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Heat continues to build as omega blocking pattern holds strong

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ROCKFORD (WREX) — A large-scale pattern is going to build the heat and humidity, but thunderstorm chances are going to be limited. As July gets underway, the hottest month of the year on average is off to a scorching start.

What the heck is an "omega block?":

When one looks at the synoptic, or wide scale, an omega block is a large blocking pattern.

An "omega block" is a large-scale pattern that tends to bring the Central United States heat and minimal cooling storms. It's called an omega block because the jet stream pattern resembles the Greek letter "omega."

For gardeners, think of it as a kink in a water hose. Blocking patterns are notorious for bringing in the heat to the Central U.S. and that is exactly what is going to unfold through the second half of the week.

Forecast highs Wednesday are going to be heating up through the Central United States.

Two troughs of low pressure keep the East and West Coasts cooler and unsettled. In fact, temperatures in parts of Nevada Tuesday morning dropped into the 30s. On the opposite end of the weather spectrum, high pressure leads to widespread heat advisories across the nation's midsection.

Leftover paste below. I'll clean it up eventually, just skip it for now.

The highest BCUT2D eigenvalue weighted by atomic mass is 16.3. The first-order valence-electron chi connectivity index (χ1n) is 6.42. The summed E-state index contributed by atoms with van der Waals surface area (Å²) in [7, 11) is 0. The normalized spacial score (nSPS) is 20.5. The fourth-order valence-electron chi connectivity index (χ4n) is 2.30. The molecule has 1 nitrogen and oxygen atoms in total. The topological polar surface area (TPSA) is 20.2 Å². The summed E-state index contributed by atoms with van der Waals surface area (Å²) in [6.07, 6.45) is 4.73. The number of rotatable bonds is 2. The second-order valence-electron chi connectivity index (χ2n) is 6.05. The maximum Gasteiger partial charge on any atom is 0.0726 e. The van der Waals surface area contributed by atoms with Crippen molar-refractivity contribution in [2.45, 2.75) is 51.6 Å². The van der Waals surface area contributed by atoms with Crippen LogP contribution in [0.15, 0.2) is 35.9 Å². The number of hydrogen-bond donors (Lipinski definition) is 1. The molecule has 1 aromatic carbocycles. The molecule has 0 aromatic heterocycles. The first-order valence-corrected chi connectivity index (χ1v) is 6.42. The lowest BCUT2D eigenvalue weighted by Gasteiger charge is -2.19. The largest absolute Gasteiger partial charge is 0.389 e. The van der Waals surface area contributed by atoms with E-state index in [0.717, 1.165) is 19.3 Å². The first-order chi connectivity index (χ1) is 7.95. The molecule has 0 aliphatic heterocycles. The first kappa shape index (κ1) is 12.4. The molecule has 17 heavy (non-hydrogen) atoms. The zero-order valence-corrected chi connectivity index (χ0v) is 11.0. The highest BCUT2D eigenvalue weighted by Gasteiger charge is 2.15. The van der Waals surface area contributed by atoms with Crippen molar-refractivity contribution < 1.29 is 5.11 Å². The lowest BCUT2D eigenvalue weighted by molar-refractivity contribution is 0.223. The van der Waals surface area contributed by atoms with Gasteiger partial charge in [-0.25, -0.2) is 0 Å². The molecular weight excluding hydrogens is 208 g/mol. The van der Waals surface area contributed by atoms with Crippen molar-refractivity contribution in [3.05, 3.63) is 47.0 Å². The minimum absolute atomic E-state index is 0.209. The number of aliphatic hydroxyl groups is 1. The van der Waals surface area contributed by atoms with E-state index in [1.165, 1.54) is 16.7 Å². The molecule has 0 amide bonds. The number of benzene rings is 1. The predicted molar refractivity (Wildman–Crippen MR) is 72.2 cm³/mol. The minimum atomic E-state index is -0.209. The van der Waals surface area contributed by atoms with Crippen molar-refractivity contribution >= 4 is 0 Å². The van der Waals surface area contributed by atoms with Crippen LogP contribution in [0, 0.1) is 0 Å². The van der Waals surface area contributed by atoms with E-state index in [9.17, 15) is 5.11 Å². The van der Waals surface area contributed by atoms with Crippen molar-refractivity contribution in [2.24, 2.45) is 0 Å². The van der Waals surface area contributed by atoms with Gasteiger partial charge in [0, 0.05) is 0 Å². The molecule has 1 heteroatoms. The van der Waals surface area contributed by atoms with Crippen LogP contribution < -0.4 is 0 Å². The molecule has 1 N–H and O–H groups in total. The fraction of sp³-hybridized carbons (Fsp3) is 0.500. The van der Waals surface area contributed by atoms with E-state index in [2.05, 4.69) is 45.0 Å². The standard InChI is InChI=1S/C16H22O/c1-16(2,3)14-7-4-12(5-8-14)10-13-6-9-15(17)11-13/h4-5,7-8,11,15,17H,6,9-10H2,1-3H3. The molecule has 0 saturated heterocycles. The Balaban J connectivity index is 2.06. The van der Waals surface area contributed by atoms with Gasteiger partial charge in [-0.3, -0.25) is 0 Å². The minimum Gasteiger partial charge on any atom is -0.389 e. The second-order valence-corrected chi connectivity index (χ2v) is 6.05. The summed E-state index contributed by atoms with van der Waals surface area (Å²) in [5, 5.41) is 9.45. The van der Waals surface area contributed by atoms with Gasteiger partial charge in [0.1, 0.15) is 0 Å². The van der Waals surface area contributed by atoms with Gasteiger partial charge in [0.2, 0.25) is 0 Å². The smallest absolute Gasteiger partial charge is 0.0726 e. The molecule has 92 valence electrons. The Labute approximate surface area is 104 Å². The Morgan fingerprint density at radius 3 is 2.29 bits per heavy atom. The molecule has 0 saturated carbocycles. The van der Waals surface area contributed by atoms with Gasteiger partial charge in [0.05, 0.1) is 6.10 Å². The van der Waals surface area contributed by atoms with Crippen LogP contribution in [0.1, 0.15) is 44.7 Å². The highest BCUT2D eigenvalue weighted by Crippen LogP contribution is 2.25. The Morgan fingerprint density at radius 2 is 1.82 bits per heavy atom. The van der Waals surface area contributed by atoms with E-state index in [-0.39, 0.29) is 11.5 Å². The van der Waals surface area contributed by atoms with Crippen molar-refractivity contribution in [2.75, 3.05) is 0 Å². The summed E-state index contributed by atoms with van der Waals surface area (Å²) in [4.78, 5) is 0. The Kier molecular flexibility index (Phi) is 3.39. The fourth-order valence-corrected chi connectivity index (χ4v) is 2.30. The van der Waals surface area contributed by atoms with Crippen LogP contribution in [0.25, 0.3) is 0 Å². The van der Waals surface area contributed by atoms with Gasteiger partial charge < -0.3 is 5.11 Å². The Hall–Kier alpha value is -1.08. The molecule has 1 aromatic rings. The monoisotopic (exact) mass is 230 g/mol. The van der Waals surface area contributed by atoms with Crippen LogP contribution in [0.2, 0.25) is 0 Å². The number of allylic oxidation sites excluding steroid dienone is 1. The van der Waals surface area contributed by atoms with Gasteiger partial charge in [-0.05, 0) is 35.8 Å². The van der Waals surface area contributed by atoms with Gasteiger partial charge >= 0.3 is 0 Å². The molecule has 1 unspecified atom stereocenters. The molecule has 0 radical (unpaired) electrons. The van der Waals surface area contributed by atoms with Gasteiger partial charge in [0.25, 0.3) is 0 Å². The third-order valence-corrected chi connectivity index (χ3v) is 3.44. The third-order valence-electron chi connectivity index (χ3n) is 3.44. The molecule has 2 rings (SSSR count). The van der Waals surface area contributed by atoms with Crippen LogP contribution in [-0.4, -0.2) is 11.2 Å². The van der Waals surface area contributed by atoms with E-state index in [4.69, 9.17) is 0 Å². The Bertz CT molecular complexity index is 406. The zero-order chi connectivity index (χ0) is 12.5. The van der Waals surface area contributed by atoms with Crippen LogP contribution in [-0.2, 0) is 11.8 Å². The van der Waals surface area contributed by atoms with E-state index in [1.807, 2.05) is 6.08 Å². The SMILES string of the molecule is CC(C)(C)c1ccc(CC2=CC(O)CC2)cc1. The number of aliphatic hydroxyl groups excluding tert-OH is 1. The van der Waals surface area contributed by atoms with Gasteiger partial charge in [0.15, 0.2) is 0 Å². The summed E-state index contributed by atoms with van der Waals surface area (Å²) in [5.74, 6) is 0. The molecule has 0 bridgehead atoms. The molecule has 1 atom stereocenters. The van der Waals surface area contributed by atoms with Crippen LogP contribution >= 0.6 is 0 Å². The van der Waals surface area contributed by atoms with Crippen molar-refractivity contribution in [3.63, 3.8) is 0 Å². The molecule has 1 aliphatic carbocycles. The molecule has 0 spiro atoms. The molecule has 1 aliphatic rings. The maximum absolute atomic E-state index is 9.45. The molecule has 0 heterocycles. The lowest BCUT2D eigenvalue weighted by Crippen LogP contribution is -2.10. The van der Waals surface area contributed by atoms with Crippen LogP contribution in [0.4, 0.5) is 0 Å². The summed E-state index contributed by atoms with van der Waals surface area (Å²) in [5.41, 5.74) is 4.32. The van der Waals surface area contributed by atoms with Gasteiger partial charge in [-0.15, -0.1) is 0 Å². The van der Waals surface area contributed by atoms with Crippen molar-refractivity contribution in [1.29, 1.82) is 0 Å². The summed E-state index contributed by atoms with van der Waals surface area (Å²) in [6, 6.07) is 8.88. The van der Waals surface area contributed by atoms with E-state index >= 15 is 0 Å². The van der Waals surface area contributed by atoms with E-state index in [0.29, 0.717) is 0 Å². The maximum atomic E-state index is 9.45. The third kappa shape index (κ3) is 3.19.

Heat advisories are going up across the nation's midsection as heat index values climb to near 110°.

No heat advisories or warnings are in place locally, but that could change depending on how warm heat indices climb. As of early Wednesday, it looks like heat index values are going to remain below heat advisory criteria for the upcoming weekend.

This building dome of heat is going to effectively squash all precipitation chances, as high pressure promotes sinking air. The sinking air is actually part of what makes this pattern so hot. As air sinks, it compresses, thus the overall air mass warms! How neat is science?

What about rain chances?:

As high pressure continues to build beyond midweek, rain chances become increasingly sparse. A very widely scattered shower or storm is possible Wednesday afternoon. The best chance for this exists west of a line from Freeport, through Byron, to Paw Paw. Any storm that manages to develop is likely to do so during the late afternoon and early evening.

Justin Ballard

Justin Ballard joined 13 WREX as the weekday morning meteorologist. He’s a proud graduate of UNC-Charlotte and happy to call Rockford home.

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